GUANTANAMO BAY (Cuba) (AFP) – Lawyers for Guantanamo Bay detainees accused of the 9/11 attacks said their defendants’ rights were violated because they are prevented from open discussion of alleged mistreatment in secret prisons.
Speaking at a hearing in Guantanamo as the five detainees listened, lawyers for the men asked for the death penalty to be eliminated as a possible sentence, in light of alleged torture the inmates had undergone while being held by the United States, before their 2006 transfer to Guantanamo.
Detainees could not file complaints under the U.N. Convention against Torture, their lawyers said, because their treatment in U.S. detention was a classified matter.
“You have the power to dismiss the death penalty or dismiss these charges because of the obstacles we face in this case,” said Walter Ruiz, a lawyer for detainee Mustafa al-Hawsawi.
The U.N. Convention against Torture “gives certain rights” to the accused, Ruiz explained.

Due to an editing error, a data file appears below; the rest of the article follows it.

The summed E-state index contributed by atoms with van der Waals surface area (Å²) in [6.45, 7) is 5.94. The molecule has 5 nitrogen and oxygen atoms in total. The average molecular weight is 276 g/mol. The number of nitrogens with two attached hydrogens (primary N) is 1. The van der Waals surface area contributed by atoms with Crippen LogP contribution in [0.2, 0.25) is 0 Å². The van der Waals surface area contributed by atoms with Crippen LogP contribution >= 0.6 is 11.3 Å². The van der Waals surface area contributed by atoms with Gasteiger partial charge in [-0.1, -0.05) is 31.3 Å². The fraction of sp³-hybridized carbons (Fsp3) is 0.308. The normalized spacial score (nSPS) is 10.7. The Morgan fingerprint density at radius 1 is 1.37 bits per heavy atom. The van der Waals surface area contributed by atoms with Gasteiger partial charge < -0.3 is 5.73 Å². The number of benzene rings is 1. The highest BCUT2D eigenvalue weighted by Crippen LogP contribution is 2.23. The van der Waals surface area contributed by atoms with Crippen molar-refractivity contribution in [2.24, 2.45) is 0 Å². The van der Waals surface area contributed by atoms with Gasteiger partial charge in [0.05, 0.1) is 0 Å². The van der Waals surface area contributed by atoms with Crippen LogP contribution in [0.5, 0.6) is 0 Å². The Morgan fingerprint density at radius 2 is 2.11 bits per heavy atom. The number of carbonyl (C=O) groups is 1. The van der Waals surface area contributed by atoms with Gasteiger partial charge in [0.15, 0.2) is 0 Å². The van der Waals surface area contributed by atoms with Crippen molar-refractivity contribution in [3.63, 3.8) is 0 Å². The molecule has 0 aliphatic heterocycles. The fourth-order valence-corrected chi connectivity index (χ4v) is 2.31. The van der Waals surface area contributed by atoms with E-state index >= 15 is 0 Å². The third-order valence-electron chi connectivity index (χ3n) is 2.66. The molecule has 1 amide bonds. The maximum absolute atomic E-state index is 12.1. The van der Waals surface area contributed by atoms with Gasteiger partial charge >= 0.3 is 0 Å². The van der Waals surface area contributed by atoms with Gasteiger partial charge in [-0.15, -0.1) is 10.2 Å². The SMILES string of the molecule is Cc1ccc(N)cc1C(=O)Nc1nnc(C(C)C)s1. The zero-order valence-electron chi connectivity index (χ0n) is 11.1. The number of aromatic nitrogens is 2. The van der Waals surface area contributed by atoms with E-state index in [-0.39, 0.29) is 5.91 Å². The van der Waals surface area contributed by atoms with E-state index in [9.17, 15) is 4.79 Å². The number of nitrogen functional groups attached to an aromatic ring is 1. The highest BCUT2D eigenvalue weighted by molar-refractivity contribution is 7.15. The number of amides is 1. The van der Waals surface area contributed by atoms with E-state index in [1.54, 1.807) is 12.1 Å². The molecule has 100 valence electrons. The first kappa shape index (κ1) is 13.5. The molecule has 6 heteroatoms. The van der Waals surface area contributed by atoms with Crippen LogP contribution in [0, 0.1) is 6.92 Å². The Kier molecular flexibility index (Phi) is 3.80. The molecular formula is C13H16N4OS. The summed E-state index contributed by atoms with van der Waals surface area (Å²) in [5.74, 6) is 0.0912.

But “those rights do not exist, certainly not in front of this commission,” he argued.
The self-proclaimed mastermind of the attacks, Khalid Sheikh Mohammed, “was subjected to waterboarding for 183 sessions,” began lawyer Jason Wright, who represents the Pakistani defendants.
But Wright was immediately interrupted by Judge James Pohl, who said certain aspects of the prisoners’ treatment will be dealt with only in closed-door sessions, because they involve classified information.
The order prompted an angry retort from lawyer Cheryl Bormann, who said the defense team was consistently coming up against “a brick wall because of the classification issue.”
“You can’t gag somebody about talking about torture and then want to kill them,” she argued.
The accused face the death penalty if convicted of plotting the attacks on New York and Washington 12 years ago, which left nearly 3,000 people dead.
One after another, the lawyers said a court ruling protecting the secrecy of their detention in secret CIA prisons “violated the Convention against Torture.”
But prosecutor Clay Trivett argued that the case was about “the summary execution of 2,976 people,” not torture.
If the defendants felt they were “mistreated in U.S. custody” they could file a complaint in federal court, he said.